About Us

Why choose EZ Doc?

  • Reduce GP administration by up to 80%.
  • Improve efficiency, safety and standardisation of clinical correspondence management.
  • Develop the team by up-skilling and enhancing the roles of non-clinical staff.
  • Incentivise a resilient GP workforce, with significantly reduced admin burden
  • Achieve key high impact actions of NHS England’s GP Forward View.
  • Fully funded through NHS England GP Forward View.
about us

AT medics Case study and learning


In 2015, Edith Cavell Surgery began to design a way of reducing GP admin. The team co-designed a new model of working, trained its staff members and then implemented the new model.
Our journey is summarised below.

Case Study and Learning

Document receipt and processing how it works

AT Medics example

Findings from an audit of a 12,500 patient practice

184 documents were received on the day of audit, out of which the majority (65%) were received by post. On average, administrative staff spent 50 seconds processing each document. Most of the remainder were electronic documents and were processed more quickly. These needed to be assigned to individual patient records and then allocated to the clinicians. Documents that were received electronically took an average of 9 seconds/document to be processed.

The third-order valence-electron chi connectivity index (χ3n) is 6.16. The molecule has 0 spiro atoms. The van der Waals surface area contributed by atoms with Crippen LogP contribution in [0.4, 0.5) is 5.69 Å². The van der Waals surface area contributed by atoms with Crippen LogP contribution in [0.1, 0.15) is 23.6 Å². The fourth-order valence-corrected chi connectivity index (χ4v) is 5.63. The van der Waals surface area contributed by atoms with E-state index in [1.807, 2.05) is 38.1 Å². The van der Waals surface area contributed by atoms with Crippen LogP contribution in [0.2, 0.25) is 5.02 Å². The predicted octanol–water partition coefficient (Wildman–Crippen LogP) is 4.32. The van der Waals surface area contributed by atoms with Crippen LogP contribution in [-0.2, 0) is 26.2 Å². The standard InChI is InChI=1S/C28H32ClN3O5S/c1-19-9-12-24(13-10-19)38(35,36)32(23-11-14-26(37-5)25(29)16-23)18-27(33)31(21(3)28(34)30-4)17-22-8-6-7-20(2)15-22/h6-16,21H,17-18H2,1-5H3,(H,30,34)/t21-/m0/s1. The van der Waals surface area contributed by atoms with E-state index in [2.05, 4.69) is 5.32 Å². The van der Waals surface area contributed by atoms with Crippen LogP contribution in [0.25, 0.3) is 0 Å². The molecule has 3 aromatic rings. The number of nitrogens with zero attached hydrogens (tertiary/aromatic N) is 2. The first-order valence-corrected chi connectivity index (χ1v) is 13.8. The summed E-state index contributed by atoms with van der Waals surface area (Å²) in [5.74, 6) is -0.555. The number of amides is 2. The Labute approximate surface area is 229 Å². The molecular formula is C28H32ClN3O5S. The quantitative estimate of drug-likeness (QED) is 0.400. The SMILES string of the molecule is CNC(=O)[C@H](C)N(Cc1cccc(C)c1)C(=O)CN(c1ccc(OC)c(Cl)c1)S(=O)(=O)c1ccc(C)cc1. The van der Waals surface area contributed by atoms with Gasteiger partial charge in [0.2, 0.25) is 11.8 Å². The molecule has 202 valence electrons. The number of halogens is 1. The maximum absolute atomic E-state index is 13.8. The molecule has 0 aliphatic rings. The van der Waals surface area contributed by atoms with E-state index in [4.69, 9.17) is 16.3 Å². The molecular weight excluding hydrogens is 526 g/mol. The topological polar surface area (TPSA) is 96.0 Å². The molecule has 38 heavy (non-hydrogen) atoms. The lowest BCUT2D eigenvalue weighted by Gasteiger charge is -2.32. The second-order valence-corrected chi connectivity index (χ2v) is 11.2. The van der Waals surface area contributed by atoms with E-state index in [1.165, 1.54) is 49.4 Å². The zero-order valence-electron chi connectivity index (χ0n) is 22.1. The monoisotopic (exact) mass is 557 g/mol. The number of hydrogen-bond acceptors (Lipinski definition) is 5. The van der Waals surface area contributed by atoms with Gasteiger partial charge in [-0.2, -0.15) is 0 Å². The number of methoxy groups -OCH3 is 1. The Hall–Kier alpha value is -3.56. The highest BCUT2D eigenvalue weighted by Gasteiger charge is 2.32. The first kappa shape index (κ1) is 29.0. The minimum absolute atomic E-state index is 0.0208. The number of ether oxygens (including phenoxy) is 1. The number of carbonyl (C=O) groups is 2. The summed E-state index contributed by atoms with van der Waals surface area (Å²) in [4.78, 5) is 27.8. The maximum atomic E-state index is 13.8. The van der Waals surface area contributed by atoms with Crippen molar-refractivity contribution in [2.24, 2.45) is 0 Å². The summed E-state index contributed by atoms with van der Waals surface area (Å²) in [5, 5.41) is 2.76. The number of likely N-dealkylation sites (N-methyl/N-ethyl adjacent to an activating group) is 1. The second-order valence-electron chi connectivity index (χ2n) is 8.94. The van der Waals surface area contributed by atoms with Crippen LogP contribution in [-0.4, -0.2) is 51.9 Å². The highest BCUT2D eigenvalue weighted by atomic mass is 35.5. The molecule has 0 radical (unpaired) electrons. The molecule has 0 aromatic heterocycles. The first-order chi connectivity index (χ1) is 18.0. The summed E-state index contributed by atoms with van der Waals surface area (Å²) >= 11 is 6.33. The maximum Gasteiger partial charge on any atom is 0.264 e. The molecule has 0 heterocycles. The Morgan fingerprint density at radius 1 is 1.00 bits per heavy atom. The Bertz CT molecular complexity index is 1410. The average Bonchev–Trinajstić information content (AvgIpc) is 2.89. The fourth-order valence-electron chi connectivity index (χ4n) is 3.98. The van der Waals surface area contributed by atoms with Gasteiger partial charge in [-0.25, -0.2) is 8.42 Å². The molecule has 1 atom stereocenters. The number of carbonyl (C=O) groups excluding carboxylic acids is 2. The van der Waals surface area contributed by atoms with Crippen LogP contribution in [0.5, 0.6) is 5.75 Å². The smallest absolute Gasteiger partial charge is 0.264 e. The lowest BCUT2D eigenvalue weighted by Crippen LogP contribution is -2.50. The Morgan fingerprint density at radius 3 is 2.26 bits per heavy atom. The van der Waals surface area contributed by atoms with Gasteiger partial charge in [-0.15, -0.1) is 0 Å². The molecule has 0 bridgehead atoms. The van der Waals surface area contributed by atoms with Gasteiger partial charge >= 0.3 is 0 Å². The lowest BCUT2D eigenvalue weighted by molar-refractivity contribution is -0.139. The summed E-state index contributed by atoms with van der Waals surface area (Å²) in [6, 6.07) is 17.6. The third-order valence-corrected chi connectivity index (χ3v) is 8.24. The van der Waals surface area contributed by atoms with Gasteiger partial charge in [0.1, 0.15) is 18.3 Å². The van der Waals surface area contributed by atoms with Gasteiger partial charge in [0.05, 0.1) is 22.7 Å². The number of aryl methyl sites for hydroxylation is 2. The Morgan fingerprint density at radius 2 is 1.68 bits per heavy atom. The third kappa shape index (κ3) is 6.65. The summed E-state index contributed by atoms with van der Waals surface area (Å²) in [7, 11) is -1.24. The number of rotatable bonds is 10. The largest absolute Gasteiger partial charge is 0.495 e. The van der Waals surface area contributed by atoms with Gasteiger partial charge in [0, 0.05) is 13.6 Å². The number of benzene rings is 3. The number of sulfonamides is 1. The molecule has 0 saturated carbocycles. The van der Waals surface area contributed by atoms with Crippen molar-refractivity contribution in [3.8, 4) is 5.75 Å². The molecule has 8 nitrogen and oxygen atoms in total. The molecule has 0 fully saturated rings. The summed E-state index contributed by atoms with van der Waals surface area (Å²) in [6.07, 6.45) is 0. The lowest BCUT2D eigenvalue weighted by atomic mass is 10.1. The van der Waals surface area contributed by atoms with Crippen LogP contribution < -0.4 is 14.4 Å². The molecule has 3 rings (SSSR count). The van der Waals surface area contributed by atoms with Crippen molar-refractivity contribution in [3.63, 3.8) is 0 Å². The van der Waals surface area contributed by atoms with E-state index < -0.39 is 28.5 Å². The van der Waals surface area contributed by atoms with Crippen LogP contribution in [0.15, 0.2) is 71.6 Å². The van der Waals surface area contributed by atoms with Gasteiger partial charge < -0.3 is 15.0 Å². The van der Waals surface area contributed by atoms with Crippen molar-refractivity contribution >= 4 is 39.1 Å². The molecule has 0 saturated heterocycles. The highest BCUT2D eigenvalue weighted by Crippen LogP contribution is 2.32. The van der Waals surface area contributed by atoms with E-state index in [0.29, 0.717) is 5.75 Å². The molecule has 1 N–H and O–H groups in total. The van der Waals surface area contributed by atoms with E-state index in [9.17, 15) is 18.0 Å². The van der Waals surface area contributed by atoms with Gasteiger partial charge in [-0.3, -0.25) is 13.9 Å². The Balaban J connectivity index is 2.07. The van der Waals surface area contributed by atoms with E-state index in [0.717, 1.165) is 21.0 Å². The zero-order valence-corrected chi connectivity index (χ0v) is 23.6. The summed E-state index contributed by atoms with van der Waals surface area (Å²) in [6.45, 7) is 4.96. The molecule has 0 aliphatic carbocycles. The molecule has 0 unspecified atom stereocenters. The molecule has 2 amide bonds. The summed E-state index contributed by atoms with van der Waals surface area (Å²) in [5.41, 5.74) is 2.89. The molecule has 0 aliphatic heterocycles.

Summary findings from analysis of 184 documents

Routes of receipt Number
Patient delivered 6
Post 120
Fax 10
Electronic/Email/EDT 48
Total Admin time/day
155 min (approx. 50 sec/document)
Paper-post processing steps time
1. Collecting post 5 minutes
2. Opening the post 10 minutes
3. Date stamping letters 5 minutes
4. Sorting duplicates 10 minutes
5. Manually sorting clinical vs non clinical records 20 minutes
6. Paper inbox for scanning 5 minutes
7. Scanning (including assigning to patients records) 60 minutes
8. Assigning to clinicians 30 minutes
9. Paper outbox for shredding 10 minutes
10. Storage
On day of audit, our administrative staff spent a total of 155 minutes processing 184 documents.